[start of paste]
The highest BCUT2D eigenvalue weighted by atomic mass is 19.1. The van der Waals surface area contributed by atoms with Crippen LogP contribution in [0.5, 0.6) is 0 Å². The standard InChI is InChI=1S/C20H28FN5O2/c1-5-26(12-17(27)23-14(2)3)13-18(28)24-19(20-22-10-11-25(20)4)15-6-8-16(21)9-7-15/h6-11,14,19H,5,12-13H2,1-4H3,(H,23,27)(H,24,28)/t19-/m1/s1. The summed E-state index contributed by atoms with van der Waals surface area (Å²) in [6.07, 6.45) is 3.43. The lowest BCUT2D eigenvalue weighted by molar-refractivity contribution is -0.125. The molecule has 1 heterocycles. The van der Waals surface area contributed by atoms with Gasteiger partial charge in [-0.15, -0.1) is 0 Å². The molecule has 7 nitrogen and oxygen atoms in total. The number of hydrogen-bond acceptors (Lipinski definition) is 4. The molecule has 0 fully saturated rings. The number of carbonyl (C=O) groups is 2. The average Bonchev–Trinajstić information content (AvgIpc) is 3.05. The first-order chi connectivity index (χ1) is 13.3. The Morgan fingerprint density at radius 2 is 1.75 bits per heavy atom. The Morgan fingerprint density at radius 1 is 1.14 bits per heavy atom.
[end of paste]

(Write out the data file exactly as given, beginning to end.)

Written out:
The highest BCUT2D eigenvalue weighted by atomic mass is 19.1. The van der Waals surface area contributed by atoms with Crippen LogP contribution in [0.5, 0.6) is 0 Å². The standard InChI is InChI=1S/C20H28FN5O2/c1-5-26(12-17(27)23-14(2)3)13-18(28)24-19(20-22-10-11-25(20)4)15-6-8-16(21)9-7-15/h6-11,14,19H,5,12-13H2,1-4H3,(H,23,27)(H,24,28)/t19-/m1/s1. The summed E-state index contributed by atoms with van der Waals surface area (Å²) in [6.07, 6.45) is 3.43. The lowest BCUT2D eigenvalue weighted by molar-refractivity contribution is -0.125. The molecule has 1 heterocycles. The van der Waals surface area contributed by atoms with Gasteiger partial charge in [-0.15, -0.1) is 0 Å². The molecule has 7 nitrogen and oxygen atoms in total. The number of hydrogen-bond acceptors (Lipinski definition) is 4. The molecule has 0 fully saturated rings. The number of carbonyl (C=O) groups is 2. The average Bonchev–Trinajstić information content (AvgIpc) is 3.05. The first-order chi connectivity index (χ1) is 13.3. The Morgan fingerprint density at radius 2 is 1.75 bits per heavy atom. The Morgan fingerprint density at radius 1 is 1.14 bits per heavy atom.